The100: Creativity conditions, ambiverts and poolside.fm
Are you a Monica or a Ross?
A Hufflepuff or a Ravenclaw?
We like to put ourselves into brackets.
Be it as characters in TV series or movies; in colours, numbers or as mythological star signs.
Of all these brackets the one of the most typed about is arguably if you’re an introvert or an extrovert.
Only about 5% of people are die-hard introverts or extroverts.
Many people have slight leanings in one direction or the other, but inhabit the middle of the graph. Yet all of these middle-of-the-road ambiverts have been misled into thinking that they belong firmly to either the introvert or extrovert camp.
That’s problematic because:
Any time we draw a firm line in the middle of a spectrum, we erase anyone whose reality is more complex than that.
The labels that we adopt influence how we see ourselves, and what we expect ourselves to be capable of in the future.
I’m a quasi-extrovertal-Monica, by the way: all-the-way loud-and-proud OCD.
Beware the social virtue seduction
Asides from the risk of labels becoming a self fulfilling prophecy, they can also be dehumanising and massively detrimental to empathy.
All 60(!) minutes of it are a worthwhile watch, to a Monica like me. But if you’re short of time, their recommendations are from the 40 minute mark – one of which is to not be seduced by social virtue or brand purpose:
If we’re being honest with ourselves, social virtue marketing strategies are not necessarily grounded in the needs of the mainstream… We need more scrutiny of what the social virtue actually is and what it means to people, because it’s of little use if it just widens the gap between us and the people that we’re trying to influence.
Look no further than this lovely (very) short story from Rob Campbell on one of the finest examples of true brand purpose.
Rules of Alchemy
Rory Sutherland, one of those most eloquent of living beings, lists his 10 rules of alchemy in 20 minutes of video joy:
It doesn’t pay to be logical when everybody else is being logical.
In more alchemistic tips, Ed Cotton released a superb deck on the new conditions for creativity.
‘Data-driven insight’ is a terrible thing to say
Tom Goodwin, Head of Futures and Insight at Publicis Groupe is prepared to state what he thinks and provide a genuine perspective. Tom tell us what he has learned throughout his career, his experiences of building a personal ‘brand’, and how agencies are changing:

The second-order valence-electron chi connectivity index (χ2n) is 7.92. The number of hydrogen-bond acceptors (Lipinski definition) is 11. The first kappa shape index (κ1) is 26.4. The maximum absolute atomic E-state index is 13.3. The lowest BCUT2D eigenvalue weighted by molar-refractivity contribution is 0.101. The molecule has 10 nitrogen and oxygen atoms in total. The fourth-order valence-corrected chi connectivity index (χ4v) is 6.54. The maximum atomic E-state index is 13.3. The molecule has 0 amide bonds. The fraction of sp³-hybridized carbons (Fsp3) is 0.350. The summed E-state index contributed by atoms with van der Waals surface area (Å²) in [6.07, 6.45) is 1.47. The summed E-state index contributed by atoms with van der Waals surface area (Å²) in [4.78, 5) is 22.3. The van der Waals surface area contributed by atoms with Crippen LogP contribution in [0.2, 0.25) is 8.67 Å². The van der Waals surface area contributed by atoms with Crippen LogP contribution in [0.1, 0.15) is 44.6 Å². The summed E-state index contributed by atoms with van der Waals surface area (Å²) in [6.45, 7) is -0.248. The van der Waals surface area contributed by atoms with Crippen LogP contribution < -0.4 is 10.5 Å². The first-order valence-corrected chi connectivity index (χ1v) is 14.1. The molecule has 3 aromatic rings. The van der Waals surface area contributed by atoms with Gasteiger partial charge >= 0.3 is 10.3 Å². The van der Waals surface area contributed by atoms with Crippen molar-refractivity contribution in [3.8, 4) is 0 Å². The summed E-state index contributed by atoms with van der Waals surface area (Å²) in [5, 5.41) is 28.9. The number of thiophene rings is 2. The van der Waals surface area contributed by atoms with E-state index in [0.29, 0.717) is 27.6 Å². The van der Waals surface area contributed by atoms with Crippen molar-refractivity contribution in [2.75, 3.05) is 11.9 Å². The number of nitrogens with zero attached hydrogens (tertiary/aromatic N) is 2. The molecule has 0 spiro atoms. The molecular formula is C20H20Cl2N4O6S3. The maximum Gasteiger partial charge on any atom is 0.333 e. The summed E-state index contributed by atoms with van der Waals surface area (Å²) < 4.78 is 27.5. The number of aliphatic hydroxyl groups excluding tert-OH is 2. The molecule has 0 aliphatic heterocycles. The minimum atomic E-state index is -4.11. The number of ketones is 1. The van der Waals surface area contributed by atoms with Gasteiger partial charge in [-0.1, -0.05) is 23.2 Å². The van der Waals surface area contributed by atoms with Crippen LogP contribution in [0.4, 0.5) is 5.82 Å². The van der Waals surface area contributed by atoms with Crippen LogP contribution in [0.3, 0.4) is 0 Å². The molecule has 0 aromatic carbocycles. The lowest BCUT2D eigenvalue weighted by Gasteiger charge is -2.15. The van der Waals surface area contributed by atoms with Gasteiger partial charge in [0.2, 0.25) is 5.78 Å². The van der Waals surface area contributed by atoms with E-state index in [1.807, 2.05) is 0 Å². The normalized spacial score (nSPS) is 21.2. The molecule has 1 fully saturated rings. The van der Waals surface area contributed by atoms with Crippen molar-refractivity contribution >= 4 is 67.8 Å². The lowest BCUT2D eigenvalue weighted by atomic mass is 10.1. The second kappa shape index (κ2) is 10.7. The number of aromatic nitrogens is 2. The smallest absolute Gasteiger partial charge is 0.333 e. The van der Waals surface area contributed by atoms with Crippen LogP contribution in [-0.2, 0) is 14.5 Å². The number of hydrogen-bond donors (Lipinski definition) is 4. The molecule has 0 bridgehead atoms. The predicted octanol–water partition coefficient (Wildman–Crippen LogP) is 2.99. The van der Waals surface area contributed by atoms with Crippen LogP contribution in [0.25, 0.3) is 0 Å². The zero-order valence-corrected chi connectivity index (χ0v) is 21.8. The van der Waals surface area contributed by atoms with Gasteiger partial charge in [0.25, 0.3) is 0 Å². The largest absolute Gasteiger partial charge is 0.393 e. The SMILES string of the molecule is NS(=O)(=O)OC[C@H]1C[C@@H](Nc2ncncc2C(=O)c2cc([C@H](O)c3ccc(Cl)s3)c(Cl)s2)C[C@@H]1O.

… we now need to speak ‘the language of business […] We talk about five-step attribution models and cloud-based data systems that drive personalisation. We’ll say terrible things like ‘data-driven insight’. Which doesn’t actually mean anything, but is an expression that makes everyone feel better.
America’s most illegal record
The drive from NYC to LA is on my bucket list, but to be traversed at a somewhat more leisurely pace than those who just set its new speed record.
They managed the 4507km journey in under 26 hours!
Average speed of at least 173km/h !!
Apparently the new Cannonball Run record holders will be releasing a documentary. Surely they’ll all be wearing orange tops?
When I do make the trip, I might take a small diversion south to America’s quiet zone – Green Bank, West Virginia.
Welcome to Green Bank, population 143, where Wi-Fi is both unavailable and banned, and where cell phone signals are nonexistent.
Sounds kinda nice there.
A treat for your ears
Samara Ginsberg has been doing some very clever stuff with her Cello.
She videos herself playing all eight parts of different 1980s theme tunes and then plays them back. It’s lovely. Especially the Knight Rider one.
Still with your ears, but changing the genre: Poolside.fm has zero staff and had zero marketing. Yet they still managed over 1 million listening sessions in the last year.
Poolside FM was conceived one awfully rainy summer in the Highlands of Scotland – a virtual vacation, if you will. The audio and video streams are curated to inject a healthy dose of serotonin into your brain.